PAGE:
Derived from the Chronic Orofacial Pain Workshop of the Network for Canadian Oral Health Research, IMHA, Canadian Institutes of Health Research, Montreal, November 2013 Gilles Lavigne, DMD, PhD, FRCD,  Professor, Faculté de médecine dentaire, Université de Montreal Mary Lynch, MD FRCPC,Professor Anesthesiology Psychiatry Pharmacology,Dalhousie University, To understand the misuse of prescription opioid analgesics (POA), it is critical to examine the definitions used in the research. The Canadian Alcohol and Drug Use Monitoring Survey (CADUMS) is an ongoing national survey that examines alcohol and drug use in Canadians 15 years of age and older. CADUMS defines the nonmedical use of prescription ...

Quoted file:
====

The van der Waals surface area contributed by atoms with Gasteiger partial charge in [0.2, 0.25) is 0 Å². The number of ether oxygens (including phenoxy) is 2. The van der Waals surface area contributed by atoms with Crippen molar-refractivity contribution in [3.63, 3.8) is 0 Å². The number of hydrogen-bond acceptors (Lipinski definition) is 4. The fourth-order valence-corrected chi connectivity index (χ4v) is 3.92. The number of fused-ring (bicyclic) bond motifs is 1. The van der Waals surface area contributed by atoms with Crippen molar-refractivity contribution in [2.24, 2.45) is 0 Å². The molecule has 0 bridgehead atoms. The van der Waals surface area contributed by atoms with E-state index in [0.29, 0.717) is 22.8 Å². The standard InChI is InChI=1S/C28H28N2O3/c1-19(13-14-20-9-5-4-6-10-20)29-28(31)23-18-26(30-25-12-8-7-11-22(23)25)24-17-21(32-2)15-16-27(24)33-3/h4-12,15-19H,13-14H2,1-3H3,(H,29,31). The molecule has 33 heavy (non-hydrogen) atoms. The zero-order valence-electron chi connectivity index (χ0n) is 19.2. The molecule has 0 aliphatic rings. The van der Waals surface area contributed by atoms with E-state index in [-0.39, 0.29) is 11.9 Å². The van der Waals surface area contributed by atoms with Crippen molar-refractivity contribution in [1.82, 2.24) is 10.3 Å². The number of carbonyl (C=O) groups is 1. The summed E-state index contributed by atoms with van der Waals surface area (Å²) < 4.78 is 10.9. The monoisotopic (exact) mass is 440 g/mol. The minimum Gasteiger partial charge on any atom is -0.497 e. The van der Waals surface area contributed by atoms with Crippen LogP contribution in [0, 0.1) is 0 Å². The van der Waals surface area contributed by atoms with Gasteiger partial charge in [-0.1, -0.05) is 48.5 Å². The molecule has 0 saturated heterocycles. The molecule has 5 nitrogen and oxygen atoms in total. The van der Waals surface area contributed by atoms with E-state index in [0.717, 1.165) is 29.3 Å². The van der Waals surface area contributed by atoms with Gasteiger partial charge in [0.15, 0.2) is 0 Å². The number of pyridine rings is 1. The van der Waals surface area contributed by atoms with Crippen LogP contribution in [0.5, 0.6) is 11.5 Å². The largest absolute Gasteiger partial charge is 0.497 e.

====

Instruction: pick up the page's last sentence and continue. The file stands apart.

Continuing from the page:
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Are local anesthetics still controversial for patients taking oral anticoagulants?

This summary is based on the article published in the British Journal of Oral and Maxillofacial Surgery: Safety of local anaesthesia in dental patients taking oral anticoagulants: is it still controversial? (January 2012) Purpose of the Study To investigate the safety of local infiltration techniques and the inferior alveolar nerve block (IANB) in dental patients taking oral anticoagulants. Main Findings Bleeding as a result of the use of local anaesthesia in patients with therapeutic INR is unlikely, provided that the IANB is done correctly. IANB in patients with INR within therapeutic range is safe. Haemorrhagic complications after local anaesthesia, including the IANB (possibly even other nerve blocks), ...